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Can Parvovirus Affect Labrador Retriever?


Whether your Labrador Retriever is out in the field working or just right beside you enjoying the dog show, chances of contracting parvovirus exist. Parvovirus is a contagious virus affecting dogs, more frequently puppies. Canine Parvovirus or CPV is a highly infectious disease and is spread from dog to dog with physical contact and contact with infected feces. The virus is not capable of reproducing on its own because of the fact that they contain only DNA or RNA. They invade the cell, reproduce inside it and kills the cells causing dogs and puppies not to be able to absorb nutrients or liquids.

CPV has two forms: intestinal and cardiac. The less common is the cardiac form in which the virus attacks the heart muscle and the dog dies suddenly because of heart failure. Some infected dogs will show no symptoms. But some infected dogs show symptoms such as lethargy, vomiting, high fever, diarrhea, depression and lack of appetite. In severe cases, stool can be very watery, foul smelling, yellow in color and usually bloody. Abdominal pain is also present as well as pain when eating. The possibility of dehydration exist because of severe dehydration and vomiting and the fact that he is not able to replace the nutrients and fluids lost.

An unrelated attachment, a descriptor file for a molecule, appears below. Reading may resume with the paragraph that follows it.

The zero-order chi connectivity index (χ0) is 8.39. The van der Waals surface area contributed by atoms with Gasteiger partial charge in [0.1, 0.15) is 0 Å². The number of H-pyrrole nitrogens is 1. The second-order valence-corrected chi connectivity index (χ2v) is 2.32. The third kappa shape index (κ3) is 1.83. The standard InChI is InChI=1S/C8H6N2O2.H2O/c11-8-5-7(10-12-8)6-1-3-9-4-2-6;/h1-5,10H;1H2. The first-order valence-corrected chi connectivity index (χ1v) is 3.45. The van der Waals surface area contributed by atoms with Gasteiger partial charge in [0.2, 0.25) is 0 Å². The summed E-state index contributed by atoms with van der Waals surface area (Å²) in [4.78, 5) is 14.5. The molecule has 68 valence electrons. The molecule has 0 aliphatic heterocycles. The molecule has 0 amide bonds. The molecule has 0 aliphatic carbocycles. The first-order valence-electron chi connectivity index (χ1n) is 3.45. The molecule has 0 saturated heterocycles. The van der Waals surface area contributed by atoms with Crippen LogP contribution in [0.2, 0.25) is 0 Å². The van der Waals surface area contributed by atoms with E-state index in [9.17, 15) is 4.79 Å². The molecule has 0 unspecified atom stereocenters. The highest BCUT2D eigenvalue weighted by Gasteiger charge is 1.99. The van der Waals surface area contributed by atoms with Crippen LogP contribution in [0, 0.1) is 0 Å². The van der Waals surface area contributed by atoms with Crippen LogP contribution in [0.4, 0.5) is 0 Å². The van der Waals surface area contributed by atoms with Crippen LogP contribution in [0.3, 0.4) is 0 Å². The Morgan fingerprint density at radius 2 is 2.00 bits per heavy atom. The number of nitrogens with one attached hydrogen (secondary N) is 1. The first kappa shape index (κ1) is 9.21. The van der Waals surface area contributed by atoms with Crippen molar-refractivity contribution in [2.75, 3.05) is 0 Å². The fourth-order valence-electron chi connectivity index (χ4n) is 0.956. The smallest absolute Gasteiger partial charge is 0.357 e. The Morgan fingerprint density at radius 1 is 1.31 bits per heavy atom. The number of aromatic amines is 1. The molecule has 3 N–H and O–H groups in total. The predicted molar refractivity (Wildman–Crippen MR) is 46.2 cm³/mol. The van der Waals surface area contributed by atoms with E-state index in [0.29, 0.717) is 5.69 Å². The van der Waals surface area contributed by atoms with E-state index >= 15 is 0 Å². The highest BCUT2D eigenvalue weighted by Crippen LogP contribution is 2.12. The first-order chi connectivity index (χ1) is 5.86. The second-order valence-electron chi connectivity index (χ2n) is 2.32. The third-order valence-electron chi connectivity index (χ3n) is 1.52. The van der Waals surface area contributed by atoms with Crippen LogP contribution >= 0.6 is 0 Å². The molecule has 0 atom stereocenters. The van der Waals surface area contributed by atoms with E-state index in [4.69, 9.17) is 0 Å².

To diagnose the presence of parvovirus, positive diagnostic test is done. Canine parvovirus disease requires aggressive or intense treatment. There is no specific cure for this disease. Your vet can only treat the symptoms to keep the pet alive. Measures should be taken to prevent diarrhea, loss of proteins and to replace fluids lost through vomiting and diarrhea. These measures include giving of fluids, regulating electrolyte levels, controlling body temperature and giving blood transfusions when needed. Antibiotic therapy may be needed to control secondary bacterial infections.

To ensure that you're beloved Labrador Retriever will not suffer this kind of health problem, you should adhere to the required or recommended vaccination. Vaccine against parvovirus is usually administered to puppies six to eight weeks of age and should only be allowed to mingle with other dogs two weeks after their last vaccination. There is no use vaccinating new born puppies since they are still protected by maternal antibodies. However, these antibodies wear off before the puppy's system became mature enough to fight parvovirus.

CPV cannot be treated at home so consult your vet immediately if you see signs of the existence of this disease.


Submitted by:

Richard Cussons

Richard Cussons is a dog expert and has written articles about the popular Labrador Retriever. Get more tips on training Labradors at http://labradorsavvy.com.





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